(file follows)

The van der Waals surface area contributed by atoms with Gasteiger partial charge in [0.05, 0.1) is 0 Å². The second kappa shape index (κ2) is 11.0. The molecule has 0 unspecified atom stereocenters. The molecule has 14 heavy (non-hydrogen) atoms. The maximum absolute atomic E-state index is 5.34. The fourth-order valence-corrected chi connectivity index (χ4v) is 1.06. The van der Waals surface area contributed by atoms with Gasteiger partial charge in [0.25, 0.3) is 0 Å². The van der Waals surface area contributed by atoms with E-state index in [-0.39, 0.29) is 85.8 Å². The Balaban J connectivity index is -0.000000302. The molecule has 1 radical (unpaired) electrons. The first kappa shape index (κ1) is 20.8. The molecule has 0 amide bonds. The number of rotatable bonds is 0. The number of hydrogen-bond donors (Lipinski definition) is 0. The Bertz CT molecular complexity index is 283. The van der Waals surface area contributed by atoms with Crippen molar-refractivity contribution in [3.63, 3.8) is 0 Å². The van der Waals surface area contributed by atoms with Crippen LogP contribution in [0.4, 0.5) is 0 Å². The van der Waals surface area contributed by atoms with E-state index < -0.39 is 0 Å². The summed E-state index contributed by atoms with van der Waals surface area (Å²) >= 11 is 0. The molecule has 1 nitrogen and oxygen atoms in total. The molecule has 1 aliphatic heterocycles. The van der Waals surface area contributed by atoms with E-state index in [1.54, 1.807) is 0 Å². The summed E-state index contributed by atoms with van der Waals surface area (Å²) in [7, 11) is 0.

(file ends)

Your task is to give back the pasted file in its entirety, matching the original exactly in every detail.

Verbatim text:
The van der Waals surface area contributed by atoms with Gasteiger partial charge in [0.05, 0.1) is 0 Å². The second kappa shape index (κ2) is 11.0. The molecule has 0 unspecified atom stereocenters. The molecule has 14 heavy (non-hydrogen) atoms. The maximum absolute atomic E-state index is 5.34. The fourth-order valence-corrected chi connectivity index (χ4v) is 1.06. The van der Waals surface area contributed by atoms with Gasteiger partial charge in [0.25, 0.3) is 0 Å². The van der Waals surface area contributed by atoms with E-state index in [-0.39, 0.29) is 85.8 Å². The Balaban J connectivity index is -0.000000302. The molecule has 1 radical (unpaired) electrons. The first kappa shape index (κ1) is 20.8. The molecule has 0 amide bonds. The number of rotatable bonds is 0. The number of hydrogen-bond donors (Lipinski definition) is 0. The Bertz CT molecular complexity index is 283. The van der Waals surface area contributed by atoms with Crippen molar-refractivity contribution in [3.63, 3.8) is 0 Å². The van der Waals surface area contributed by atoms with Crippen LogP contribution in [0.4, 0.5) is 0 Å². The van der Waals surface area contributed by atoms with E-state index < -0.39 is 0 Å². The summed E-state index contributed by atoms with van der Waals surface area (Å²) >= 11 is 0. The molecule has 1 nitrogen and oxygen atoms in total. The molecule has 1 aliphatic heterocycles. The van der Waals surface area contributed by atoms with E-state index in [1.54, 1.807) is 0 Å². The summed E-state index contributed by atoms with van der Waals surface area (Å²) in [7, 11) is 0.